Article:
Feeling the Squeeze?
If lockdown’s had you yearning for more room for your files, computer and work paraphernalia,
Inna Hart of IH Interiors has some ideas for creating a cosy, private office space…
2020 will certainly go down in history. Whilst everything has appeared to come to a standstill, behind closed doors people are trying to find ways to adapt to this “new normal”. A lot of us are working from home, but often without the luxury of a dedicated workspace. Dining tables, sofas, kitchen counters, garden sheds, bedrooms, you name it, have all become home offices. No wonder so many of us are thinking about having an actual space that’s fit for purpose.
What’s more, many companies have realised that working from home is good for business, good for the environment and good for their employees’ work-life balance. So from now on, anyone looking for property may well have an additional requirement – space for a home office. But where to start?
If you’re in the position to move and have been flipping Rightmove pages over the past few weeks, perhaps you should look for properties with:
An extra bedroom (even if it’s a box room)
An extension or the potential to extend
A converted garage or one that could be converted
Quirky nooks (in between floors or as part of an irregular floorplan)
An outbuilding already equipped as an office, one that could be converted or space to erect one
Not all of us are ready to move for the sake of having a home office. To create a usable and comfortable space to work, you will need at least two square meters of a floor space. So here are few places to consider:
Space under the stairs
Landing, if it is large enough to accommodate your workspace without obstructing the walkway and, ideally, has a window
Guest bedroom – swap your double bed for a sofa bed and add home office furniture (You’re not a hotel, right? Besides, there are plenty of super comfortable sofa beds on the market right now.)
Make sure you can accommodate a desk with storage and comfortable seating. If you are not sure you’ve enough space, try rearranging your furniture and perhaps decluttering.
With home study / home office space becoming increasingly popular, there are many trendy quality items available on the market. Wayfair.com alone has thousands of items. The Range, B&M and B&Q have great items in stock and are already open and have social distancing measures in place in England.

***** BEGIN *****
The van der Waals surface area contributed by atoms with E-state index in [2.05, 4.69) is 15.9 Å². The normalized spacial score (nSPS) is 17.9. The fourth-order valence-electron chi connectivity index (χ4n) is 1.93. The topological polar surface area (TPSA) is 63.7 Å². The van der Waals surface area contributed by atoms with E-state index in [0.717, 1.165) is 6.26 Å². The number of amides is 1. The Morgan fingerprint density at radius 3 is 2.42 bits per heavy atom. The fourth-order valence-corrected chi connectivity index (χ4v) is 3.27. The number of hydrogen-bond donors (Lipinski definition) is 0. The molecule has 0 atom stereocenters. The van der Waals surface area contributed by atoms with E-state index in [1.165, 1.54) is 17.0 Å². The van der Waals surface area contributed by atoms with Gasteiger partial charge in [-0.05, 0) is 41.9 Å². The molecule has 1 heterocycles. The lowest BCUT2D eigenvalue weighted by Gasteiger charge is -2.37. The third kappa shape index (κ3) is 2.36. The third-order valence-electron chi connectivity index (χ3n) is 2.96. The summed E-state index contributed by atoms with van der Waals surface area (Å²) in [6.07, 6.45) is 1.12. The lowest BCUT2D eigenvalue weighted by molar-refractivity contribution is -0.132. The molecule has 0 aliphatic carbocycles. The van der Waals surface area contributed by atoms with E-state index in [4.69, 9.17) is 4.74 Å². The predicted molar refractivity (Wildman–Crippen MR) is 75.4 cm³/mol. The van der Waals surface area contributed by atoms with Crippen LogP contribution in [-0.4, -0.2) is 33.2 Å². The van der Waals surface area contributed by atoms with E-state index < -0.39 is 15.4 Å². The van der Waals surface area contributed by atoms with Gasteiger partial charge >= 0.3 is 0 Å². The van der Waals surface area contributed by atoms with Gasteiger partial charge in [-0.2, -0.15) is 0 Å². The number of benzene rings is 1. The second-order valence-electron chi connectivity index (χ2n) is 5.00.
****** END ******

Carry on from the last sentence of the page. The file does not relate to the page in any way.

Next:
If you don’t feel like spending time deciding the style and trying to match things up, there are furniture packages available from your local interior decorators. For example, IH Interiors offers a free consultation with every office furniture package bought (ihinteriors.co.uk/furniture-packages).
If you’re on a budget, why not try Facebook Marketplace or eBay to find something antique or vintage (please keep to the Government guidelines for social distancing when buying and selling). You could even have a go at painting or restoring an old desk. There are many tutorials available on YouTube.
Of course, a separate dedicated working space is an ultimate goal, but if you simply don’t have a spare room and every square inch of your home is utilised, why not invest in an outbuilding? With the warmer months ahead, working in a specially created space overlooking your garden is perfect! There are a few things to consider here – electricity, reliable Wi-Fi, heat, waterproofing.
By the time winter comes, you will have had the chance to improve the insulation and add appropriate heating and security to your outbuilding – be it a summerhouse or a garden shed with a window.
You will certainly benefit from a window close by, as working in a light space will only have a positive impact. If your chosen workspace has no natural light from a window (if it is under the stairs for example) then make sure to illuminate it well – using spotlights and daylight lamps is a good idea.
Wifi & Power
A good, speedy Wifi is a must in any home these days, but many broadband providers also offer various speed and coverage boosters. There are a lot of deals out there right now, so make sure to explore your options and look into switching providers. Obviously, having a sufficient electricity supply is very important – for your light, to power your equipment or simply to charge your phone. It saves you a lot of time moving around (closer to the power socket) each time your battery is low.
If your working space is a part of another room, you can use similar colours and home accessories to create a cohesive look. It is a good idea to decorate your home office in the same tone as the rest of your home anyway, even if it’s a separate space. Your office space needs to be functional, so make sure that most of your decorative items also have a purpose. These can include: boxes for storage, stylish prints with a map or time zones, a clock, handy books and directories, lighting, decorative trays, jars and containers for storage and I would definitely add a small (or hanging) plant.
Key to a productive working day in your home office is to keep it clear of any clutter or unnecessary items. It is a space where your mind must go into a working mode, so make sure you create the right environment for that.
If you are not sure what will fit, or a little stuck for ideas, there are great local interior designers and space planners on hand to help. Head over to houzz.com to find help from a local professional. The site is also a source of visual ideas, so search “home office” or “study” and it will come up with thousands of pictures of real homes and space solution ideas to inspire you.